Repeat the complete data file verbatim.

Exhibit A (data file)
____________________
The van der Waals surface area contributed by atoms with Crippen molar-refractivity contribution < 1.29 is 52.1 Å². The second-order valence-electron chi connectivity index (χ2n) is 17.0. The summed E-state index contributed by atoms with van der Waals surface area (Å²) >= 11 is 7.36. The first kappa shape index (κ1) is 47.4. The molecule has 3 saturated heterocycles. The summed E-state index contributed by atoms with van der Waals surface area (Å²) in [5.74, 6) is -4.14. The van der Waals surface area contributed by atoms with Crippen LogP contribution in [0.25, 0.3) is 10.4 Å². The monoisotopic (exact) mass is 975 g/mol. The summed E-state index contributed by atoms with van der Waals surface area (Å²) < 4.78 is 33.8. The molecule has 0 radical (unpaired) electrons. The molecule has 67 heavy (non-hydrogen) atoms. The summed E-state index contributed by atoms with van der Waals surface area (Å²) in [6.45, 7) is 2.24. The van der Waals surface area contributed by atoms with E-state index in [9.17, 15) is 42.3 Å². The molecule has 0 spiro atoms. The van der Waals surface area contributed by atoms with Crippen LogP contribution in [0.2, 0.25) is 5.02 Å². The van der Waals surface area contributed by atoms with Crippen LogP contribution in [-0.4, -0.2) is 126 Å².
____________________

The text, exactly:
The van der Waals surface area contributed by atoms with Crippen molar-refractivity contribution < 1.29 is 52.1 Å². The second-order valence-electron chi connectivity index (χ2n) is 17.0. The summed E-state index contributed by atoms with van der Waals surface area (Å²) >= 11 is 7.36. The first kappa shape index (κ1) is 47.4. The molecule has 3 saturated heterocycles. The summed E-state index contributed by atoms with van der Waals surface area (Å²) in [5.74, 6) is -4.14. The van der Waals surface area contributed by atoms with Crippen LogP contribution in [0.25, 0.3) is 10.4 Å². The monoisotopic (exact) mass is 975 g/mol. The summed E-state index contributed by atoms with van der Waals surface area (Å²) < 4.78 is 33.8. The molecule has 0 radical (unpaired) electrons. The molecule has 67 heavy (non-hydrogen) atoms. The summed E-state index contributed by atoms with van der Waals surface area (Å²) in [6.45, 7) is 2.24. The van der Waals surface area contributed by atoms with E-state index in [9.17, 15) is 42.3 Å². The molecule has 0 spiro atoms. The van der Waals surface area contributed by atoms with Crippen LogP contribution in [0.2, 0.25) is 5.02 Å². The van der Waals surface area contributed by atoms with Crippen LogP contribution in [-0.4, -0.2) is 126 Å².